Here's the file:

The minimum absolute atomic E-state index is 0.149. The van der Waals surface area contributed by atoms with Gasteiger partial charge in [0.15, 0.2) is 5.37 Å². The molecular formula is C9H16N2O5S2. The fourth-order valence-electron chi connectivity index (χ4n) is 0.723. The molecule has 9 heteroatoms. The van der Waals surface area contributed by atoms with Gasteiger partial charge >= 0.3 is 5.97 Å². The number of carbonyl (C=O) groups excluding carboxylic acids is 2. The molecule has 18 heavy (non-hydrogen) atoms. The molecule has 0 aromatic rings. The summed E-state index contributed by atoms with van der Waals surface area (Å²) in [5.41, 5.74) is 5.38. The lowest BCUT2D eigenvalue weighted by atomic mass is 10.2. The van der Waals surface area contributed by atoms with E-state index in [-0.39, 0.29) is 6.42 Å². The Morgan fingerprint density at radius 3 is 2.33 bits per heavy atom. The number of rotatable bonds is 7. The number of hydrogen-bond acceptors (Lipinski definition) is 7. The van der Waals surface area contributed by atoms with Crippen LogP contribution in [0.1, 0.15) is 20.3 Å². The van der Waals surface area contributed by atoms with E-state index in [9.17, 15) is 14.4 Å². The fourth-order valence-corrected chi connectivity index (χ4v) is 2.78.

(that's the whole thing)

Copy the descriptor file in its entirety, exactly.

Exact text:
The minimum absolute atomic E-state index is 0.149. The van der Waals surface area contributed by atoms with Gasteiger partial charge in [0.15, 0.2) is 5.37 Å². The molecular formula is C9H16N2O5S2. The fourth-order valence-electron chi connectivity index (χ4n) is 0.723. The molecule has 9 heteroatoms. The van der Waals surface area contributed by atoms with Gasteiger partial charge >= 0.3 is 5.97 Å². The number of carbonyl (C=O) groups excluding carboxylic acids is 2. The molecule has 18 heavy (non-hydrogen) atoms. The molecule has 0 aromatic rings. The summed E-state index contributed by atoms with van der Waals surface area (Å²) in [5.41, 5.74) is 5.38. The lowest BCUT2D eigenvalue weighted by atomic mass is 10.2. The van der Waals surface area contributed by atoms with E-state index in [-0.39, 0.29) is 6.42 Å². The Morgan fingerprint density at radius 3 is 2.33 bits per heavy atom. The number of rotatable bonds is 7. The number of hydrogen-bond acceptors (Lipinski definition) is 7. The van der Waals surface area contributed by atoms with Crippen LogP contribution in [0.1, 0.15) is 20.3 Å². The van der Waals surface area contributed by atoms with E-state index in [9.17, 15) is 14.4 Å². The fourth-order valence-corrected chi connectivity index (χ4v) is 2.78.